Once they were settled in the forward cabin we broke out a large bottle of champagne to celebrate both their 25th anniversary and their first visit aboard Tenaya.
The next day we explored town and hiked up to the high point of the island, Mt. Talau. At 131 meters it was not a long way but parts were steep and slippery and we made use of the installed ropes. A canopy of leaves kept us cool as we hiked through the thick woods.
Pigs are everywhere here! Wandering up and down streets, munching grass in fields and even digging their snouts in the damp sand at low water along the shore.
Basic groceries are available in the small supermarkets in Neiafu and there is the wonderful market filled with fresh fruit and veggies by the waterfront. Delightful baskets, carvings, tapa cloth and jewelry can be found inside. Although geared for tourists, the selection and presentation is quite nice with high quality items at very reasonable prices. What fun Sheila and I had browsing and buying!
Saturday morning we took part in the 11 mile race to Tapana Island. Decked out in our new team shirts custom printed the day before, we were fired up to sail. Our tactics proved poor and the first miscalculation had us crossing the start 2.5 minutes after the gun. With Jim and Sheila at the helm we managed to overtake several boats and pick a decent line around the islands. More miscalculations had us tacking more than necessary but be still had a good time. We are not cut out to be competitive racers.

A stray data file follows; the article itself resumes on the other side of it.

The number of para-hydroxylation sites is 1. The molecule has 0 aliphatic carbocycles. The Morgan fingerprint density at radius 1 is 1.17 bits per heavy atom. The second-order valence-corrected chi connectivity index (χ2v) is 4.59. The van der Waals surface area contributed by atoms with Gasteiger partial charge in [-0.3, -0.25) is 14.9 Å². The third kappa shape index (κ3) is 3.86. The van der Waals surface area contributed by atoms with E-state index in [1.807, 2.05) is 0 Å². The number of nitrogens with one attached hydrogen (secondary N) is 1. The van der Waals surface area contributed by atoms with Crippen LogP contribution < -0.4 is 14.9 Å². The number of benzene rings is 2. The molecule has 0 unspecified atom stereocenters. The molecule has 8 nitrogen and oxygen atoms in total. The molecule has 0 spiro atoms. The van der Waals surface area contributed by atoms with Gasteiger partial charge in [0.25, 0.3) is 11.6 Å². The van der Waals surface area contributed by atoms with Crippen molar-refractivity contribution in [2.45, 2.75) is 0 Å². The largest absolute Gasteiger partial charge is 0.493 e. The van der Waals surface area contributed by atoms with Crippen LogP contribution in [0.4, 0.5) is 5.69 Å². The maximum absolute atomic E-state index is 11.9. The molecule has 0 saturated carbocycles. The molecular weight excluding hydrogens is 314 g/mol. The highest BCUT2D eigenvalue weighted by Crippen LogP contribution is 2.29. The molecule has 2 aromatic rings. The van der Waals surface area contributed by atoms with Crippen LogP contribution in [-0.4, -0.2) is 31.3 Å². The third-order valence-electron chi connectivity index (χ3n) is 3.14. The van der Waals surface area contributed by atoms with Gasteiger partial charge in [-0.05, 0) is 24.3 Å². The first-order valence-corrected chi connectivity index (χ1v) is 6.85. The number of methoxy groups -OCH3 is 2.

Arriving in the wake of so many boats meant the anchorage was quite full. We found an adequate spot near Tapana Island at the far end of the bay. After a quick snorkel Jim opened up a coconut Sheila had already drained and we all devoured the soft, delicious meat. Later we dinghied over to the beach and were taken by a small transport boat to the Full Moon Party. Music, yummy fish burgers, beer allowed loads of yachties to relax under the moonlight.
Each year many humpback whales migrate to Vava'u from Antarctica between July and November to mate and bear young in the protected waters.
Our guide books list several places where whales are frequently observed so Sheila steered as we sailed leisurely across wide spans of water speckled with small islands with our eyes peeled for spouts. We found no whales but had a lovely day admiring the many shades of brilliant blue water and the perfect South Pacific islands.
Anchored at the small, uninhabited island of Ovalau was like being in paradise. Looking over the side, the bottom was crystal clear 10 meters below. A short swim in dazzling turquoise water took us to the white sandy shore bordered by tall palm trees swaying in the tropical breeze.
With so many tiny islands all looking the same, it was hard to identify which was which. That seemed the perfect reason to bring out the binoculars and hand bearing compass, get the bearings, and accurately identify each island. Jim brought out the chart, plotter, compass and dividers and taught Kirk and Sheila how to calculate the locations and also how to chart a course. Both of them learned really quickly!